On 19 April 2017, LGBT-FAN hosted a public call entitled “Wellbeing, Stress, and the Unexpected Challenges of Seeking Asylum,” led by Jamila Hammami of QDEP, and Dr. S.N. Nyeck of Canterbury Christ Church University. (Scheduled speaker Dr. Yavar Moghimi of Whitman Walker was unfortunately unable to participate at the last minute).
You can listen to a full recording of the call here, and read our key points below.
We apologize for the very occasional gaps in speech.
- The legal process / status is not the only, or necessarily the primary source of stress and anxiety for LGBTQ people seeking asylum, or facing other immigration processes. They face complex and everyday challenges throughout the asylum process, and long after it is over. A holistic approach is necessary to understand and help address these challenges.
- Encountering racism, Islamophobia, xenophobia, financial insecurity, unemployment or underemployment, social isolation, cultural difference, homophobia, transphobia, change in status, etc. are significant causes of emotional distress, in addition to having material impacts.
- There are significant stigmas attached to mental health challenges, which can make people hesitant to share their experiences. People’s cultural experiences can make this more severe than it might appear to advocates who have grown up in the United States.
- Asylum seekers are under scrutiny and surveillance throughout the legal process, and have frequently received negative attention from professionals and officials back home, and in the United States. It can therefore be challenging to place trust in medical professionals, and even NGO contacts, as a result.
- Migration entails leaving behind social and legal (citizens’ rights) safety nets at home.
- In the United States, immigrant diaspora communities can be very traditional, and LGBTQ community members may not find support.
- There is a stigma attached to being an immigrant, and particularly an asylum seeker/ refugee. In the US, LGBTQ spaces can be unwelcoming to people because of their immigration status.
- Not being eligible for services/work forces people into extremely challenging struggles to obtain shelter, food, employment, and stability.
- Familiar homophobia and/or distance can cause a lot of pain. Not having trusted, long-term allies can be isolating.
- A lot of advocates and people directly impacted by the asylum process have different experiences of detention. In some cases, people are able to group together for protection. For others, this is not the case—trans women in particular are isolated and subject to harm in detention. This violence can be re-traumatizing.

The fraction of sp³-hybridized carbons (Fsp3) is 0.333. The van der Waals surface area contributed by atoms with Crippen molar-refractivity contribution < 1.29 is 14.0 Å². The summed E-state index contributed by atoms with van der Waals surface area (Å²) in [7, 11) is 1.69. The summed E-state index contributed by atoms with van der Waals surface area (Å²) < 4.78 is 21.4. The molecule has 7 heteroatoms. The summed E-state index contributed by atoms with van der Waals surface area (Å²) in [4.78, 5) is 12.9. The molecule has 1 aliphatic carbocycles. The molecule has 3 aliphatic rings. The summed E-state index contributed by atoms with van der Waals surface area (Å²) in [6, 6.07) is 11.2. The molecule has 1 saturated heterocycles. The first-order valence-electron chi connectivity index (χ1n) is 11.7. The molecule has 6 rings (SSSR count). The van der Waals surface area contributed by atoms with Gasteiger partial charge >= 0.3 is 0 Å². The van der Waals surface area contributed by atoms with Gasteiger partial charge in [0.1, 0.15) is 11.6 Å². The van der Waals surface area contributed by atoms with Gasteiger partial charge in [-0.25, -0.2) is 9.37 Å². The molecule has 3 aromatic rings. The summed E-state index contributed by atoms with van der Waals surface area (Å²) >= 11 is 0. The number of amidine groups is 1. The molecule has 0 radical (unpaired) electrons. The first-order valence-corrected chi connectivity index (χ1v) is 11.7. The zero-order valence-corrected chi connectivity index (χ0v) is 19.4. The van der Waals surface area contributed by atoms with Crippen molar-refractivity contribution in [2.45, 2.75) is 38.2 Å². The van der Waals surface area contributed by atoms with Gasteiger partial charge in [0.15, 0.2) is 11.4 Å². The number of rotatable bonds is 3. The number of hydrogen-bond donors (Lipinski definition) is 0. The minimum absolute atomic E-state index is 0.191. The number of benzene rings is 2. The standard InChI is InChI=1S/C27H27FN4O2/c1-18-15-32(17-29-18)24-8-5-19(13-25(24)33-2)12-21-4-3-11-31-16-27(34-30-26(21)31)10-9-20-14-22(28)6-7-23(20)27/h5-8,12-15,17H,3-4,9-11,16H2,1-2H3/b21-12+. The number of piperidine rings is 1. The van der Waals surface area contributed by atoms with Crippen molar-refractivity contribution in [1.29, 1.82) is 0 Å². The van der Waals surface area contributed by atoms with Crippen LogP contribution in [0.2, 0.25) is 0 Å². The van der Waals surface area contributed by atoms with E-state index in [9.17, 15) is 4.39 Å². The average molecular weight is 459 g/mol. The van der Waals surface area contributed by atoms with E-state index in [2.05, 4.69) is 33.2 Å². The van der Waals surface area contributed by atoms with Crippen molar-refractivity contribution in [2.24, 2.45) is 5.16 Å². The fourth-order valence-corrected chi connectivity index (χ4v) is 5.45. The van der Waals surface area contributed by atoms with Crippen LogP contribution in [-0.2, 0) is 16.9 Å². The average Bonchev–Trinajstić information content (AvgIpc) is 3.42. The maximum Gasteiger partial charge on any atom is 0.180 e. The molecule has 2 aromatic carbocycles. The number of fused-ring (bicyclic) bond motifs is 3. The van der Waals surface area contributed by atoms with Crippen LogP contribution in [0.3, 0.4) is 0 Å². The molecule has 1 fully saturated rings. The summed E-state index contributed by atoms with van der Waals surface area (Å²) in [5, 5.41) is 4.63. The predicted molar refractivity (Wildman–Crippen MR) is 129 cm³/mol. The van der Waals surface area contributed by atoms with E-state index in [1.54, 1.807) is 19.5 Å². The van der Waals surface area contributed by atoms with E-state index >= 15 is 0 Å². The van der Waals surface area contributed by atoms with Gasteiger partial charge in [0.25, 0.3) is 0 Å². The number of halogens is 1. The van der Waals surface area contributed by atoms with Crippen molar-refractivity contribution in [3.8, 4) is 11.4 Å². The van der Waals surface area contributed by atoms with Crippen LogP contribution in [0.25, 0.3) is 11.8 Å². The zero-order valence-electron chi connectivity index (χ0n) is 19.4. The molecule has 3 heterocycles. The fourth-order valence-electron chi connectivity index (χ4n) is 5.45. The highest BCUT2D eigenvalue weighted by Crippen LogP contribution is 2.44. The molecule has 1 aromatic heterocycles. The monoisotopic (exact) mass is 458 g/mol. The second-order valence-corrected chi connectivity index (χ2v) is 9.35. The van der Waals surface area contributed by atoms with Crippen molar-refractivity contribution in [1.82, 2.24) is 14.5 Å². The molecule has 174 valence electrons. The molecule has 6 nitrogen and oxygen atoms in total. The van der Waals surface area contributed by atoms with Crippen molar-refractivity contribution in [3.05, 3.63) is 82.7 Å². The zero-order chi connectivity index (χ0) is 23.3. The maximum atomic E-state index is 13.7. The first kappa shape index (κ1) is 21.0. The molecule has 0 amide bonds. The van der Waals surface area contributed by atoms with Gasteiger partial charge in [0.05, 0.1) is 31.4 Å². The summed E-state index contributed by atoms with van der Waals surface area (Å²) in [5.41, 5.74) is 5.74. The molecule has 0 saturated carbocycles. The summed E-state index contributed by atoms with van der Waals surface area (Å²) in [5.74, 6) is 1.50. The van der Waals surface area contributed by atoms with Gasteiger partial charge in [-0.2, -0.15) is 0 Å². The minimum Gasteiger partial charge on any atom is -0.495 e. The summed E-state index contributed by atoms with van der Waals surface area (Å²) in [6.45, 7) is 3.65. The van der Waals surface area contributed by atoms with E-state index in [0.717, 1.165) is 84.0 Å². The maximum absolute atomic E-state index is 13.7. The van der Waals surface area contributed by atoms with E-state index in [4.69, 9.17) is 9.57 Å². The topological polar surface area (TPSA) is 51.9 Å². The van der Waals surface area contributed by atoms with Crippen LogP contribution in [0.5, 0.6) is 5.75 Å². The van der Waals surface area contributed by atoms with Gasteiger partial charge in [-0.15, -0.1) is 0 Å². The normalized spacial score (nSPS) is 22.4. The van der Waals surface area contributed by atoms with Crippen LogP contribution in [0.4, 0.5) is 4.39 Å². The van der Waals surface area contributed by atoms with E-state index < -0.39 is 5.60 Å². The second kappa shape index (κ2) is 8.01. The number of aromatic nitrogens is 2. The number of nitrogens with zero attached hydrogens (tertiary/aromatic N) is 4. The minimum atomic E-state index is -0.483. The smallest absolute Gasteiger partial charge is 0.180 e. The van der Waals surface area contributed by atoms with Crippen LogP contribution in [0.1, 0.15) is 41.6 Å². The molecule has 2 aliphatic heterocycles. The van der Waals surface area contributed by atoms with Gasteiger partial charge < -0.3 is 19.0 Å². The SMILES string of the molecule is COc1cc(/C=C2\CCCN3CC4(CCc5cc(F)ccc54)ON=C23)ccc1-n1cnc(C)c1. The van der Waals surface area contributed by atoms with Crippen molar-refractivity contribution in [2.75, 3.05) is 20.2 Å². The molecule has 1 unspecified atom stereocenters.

- Release can also be very challenging, as people enter “fight or flight” mode and encounter daily struggles to get by.
Storytelling and the decision to share experiences:
- Asylum seekers/asylees must be able to say “no” when people ask them to tell their stories.
Strategies and actions to help promote well-being, and to reduce stress, anxiety, and isolation:
- Regular social events and dinners, with travel costs covered and food provided, can be useful spaces for relaxation and community-building.
- Peer-led support groups put people in conversations with each other, without the sense of imposition, or obligation to talk to a “service provider”. People who have first-hand experience of the system are the best sources of ideas and advice for others in a similar situation.
- At the same time, it can be empowering for people to hear the personal experiences and perspectives of advocates/ service-providers. This can help break down the hierarchy of the person who is “known” and the person who is “unknown” in NGO spaces. Seeing that others, even those who are in a position of power, struggle with stress can be useful to those who experience stigma. Horizontal organizing is a useful strategy.
- Confidentiality is paramount. Peer spaces should be confidential.
- Introduce a policy (and be sure to maintain it!) that asylum seekers and asylees within an organization know that they alone can decide if, when, where, and to whom to tell their story. The QDEP advice is: “do not tell your story unless you feel that it is useful for you to do so.”
- Advocates and community members must really listen, and hear people as individuals. It can be too easy to presume that peoples’ problems are all the same, and known to service providers. This is not the case. Each person is different.
- SAMHSA is an excellent resource, explaining where and how to access local services.
- Local LGBTQ Community Centers often run support groups on a range of issues, for free.
- Online communities for survivors of trauma, violence, and other groups are also useful, and can be anonymous in some cases.
- Faith organizations can provide spiritual support, which is important to many people. Metropolitan Community Church and Unitarian Universalist churches are explicitly welcoming to LGBTQ people.